By Gene Kerns, EdD, Vice President and Chief Academic Officer
In his work, Understanding Common Core State Standards, John Kendall cautions that under Common Core “it’s likely that [we] will have something new to learn and something to unlearn” (Kendall, 2011, page 43).
This idea applies in the area of text-complexity, where the concept itself is our “something new to learn” but where we also have to “unlearn” certain approaches that pertain to reading intervention.
Many strategies and commercial programs have been built around “High-Low” books. These are high interest, low readability books found in reading interventions and are not typically available, used, or even desired outside of those programs. Using a metaphor of weight training, when students struggled with lifting heavier (more complex) texts, we took weight off the bar by switching them to lighter (easier) alternatives. This included offering either simpler works or simpler versions (e.g. abridged) of the same works.
However, the authors of Common Core caution us against this approach:
Far too often, students who have fallen behind are given only less complex texts rather than the support they need to read texts at the appropriate level of complexity. Complex text is a rich repository to which all readers need access, although some students will need more scaffolding to do so.
(Coleman & Pimentel, 2012)
As a result of this new perspective, discussions around scaffolding and support for struggling readers are proliferating. Our attention is turning to how we can build up and support struggling readers rather than switch them to alternative selections and thereby deny them access to complex texts – that “rich repository to which all readers need access .“
When pushed on this issue, Common Core authors will admit that scaffolding is not always sufficient to get every struggling reader engaging appropriately with complex texts. Some readers who have developed significant gaps may, indeed, need alternative selections. However, it is clear that switching students to less complex texts should now be a last resort that comes only after thoughtful consideration of scaffolding and support strategies.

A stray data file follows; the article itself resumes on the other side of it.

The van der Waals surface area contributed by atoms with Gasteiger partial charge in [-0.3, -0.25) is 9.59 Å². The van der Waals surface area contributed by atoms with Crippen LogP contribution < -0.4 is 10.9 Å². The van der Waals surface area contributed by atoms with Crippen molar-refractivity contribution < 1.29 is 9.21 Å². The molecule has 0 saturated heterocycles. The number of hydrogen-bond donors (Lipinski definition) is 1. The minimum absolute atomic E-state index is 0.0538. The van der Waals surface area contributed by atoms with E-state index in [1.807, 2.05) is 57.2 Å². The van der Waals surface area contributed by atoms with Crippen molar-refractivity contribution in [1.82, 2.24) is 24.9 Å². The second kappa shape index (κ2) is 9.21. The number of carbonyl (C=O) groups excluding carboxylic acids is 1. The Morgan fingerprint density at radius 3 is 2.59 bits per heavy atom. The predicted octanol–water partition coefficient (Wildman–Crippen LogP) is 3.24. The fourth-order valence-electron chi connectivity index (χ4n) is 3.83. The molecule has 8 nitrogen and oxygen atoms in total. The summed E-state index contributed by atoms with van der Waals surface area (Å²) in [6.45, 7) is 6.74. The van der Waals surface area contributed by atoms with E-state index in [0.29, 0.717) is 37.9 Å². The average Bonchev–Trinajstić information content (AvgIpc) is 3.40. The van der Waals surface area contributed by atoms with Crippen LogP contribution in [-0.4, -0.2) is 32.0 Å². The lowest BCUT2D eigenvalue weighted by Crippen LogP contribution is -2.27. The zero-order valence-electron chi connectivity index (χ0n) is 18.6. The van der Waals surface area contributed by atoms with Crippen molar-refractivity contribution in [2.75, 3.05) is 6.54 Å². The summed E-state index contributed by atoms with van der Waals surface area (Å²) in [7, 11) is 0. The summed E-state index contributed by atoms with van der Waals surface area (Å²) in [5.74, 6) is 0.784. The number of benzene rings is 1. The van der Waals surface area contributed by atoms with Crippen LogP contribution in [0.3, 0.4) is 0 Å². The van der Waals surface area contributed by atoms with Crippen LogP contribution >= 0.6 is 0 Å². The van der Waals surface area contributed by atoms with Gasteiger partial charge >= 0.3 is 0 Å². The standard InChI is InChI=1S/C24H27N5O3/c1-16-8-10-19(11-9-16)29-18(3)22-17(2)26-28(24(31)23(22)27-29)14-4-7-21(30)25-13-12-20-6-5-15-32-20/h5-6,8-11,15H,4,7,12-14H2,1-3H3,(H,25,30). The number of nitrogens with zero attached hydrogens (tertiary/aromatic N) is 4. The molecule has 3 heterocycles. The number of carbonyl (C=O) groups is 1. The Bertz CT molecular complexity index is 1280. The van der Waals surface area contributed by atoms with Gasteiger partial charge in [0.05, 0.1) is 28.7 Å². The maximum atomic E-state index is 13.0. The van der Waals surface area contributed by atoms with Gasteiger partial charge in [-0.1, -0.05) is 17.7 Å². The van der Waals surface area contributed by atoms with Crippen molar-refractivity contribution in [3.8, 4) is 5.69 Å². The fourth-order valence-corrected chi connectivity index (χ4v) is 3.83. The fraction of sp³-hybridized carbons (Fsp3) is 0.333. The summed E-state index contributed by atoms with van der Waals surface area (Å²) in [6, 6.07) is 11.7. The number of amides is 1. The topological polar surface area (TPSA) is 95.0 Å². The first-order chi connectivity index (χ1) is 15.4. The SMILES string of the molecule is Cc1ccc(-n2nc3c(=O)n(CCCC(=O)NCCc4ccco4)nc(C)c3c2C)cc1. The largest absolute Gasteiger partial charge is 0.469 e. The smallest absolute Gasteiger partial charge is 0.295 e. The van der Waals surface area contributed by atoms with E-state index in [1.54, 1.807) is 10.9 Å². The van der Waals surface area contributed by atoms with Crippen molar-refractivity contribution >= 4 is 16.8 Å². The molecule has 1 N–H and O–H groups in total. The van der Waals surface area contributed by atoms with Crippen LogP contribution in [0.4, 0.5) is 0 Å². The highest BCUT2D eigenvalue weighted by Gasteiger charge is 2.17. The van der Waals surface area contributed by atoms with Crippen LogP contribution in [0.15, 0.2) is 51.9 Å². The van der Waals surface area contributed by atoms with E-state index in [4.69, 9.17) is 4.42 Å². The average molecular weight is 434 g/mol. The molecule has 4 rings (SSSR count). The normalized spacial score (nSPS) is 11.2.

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Coleman, D., & Pimentel, S. (2012, 04-12). Revised publishers’ criteria for the Common Core State Standards in English language arts and literacy, grades 3–12 . Retrieved from http://www.corestandards.org/assets/Publishers_Criteria_for_3-12.pdf
Kendall, J. (2011). Understanding Common Core State Standards. Alexandria, VA: Association for Supervision and Curriculum Development.
Gene Kerns, EdD, is a third-generation educator with teaching experience from elementary through the university level, in addition to his K–12 administrative experience. As Vice President and Chief Academic Officer at Renaissance, Dr. Kerns advises educators in both the US and the UK about academic trends and opportunities. Previously, he served as the Supervisor of Academic Services for the Milford School District in Milford, Delaware. He has bachelor’s and master’s degrees from Longwood College in Virginia and a doctor of education degree from the University of Delaware. His first publication, Informative Assessment: When It’s Not About a Grade, focused on using routine, reflective, and rigorous informative assessments to inform and improve teaching practices and student learning.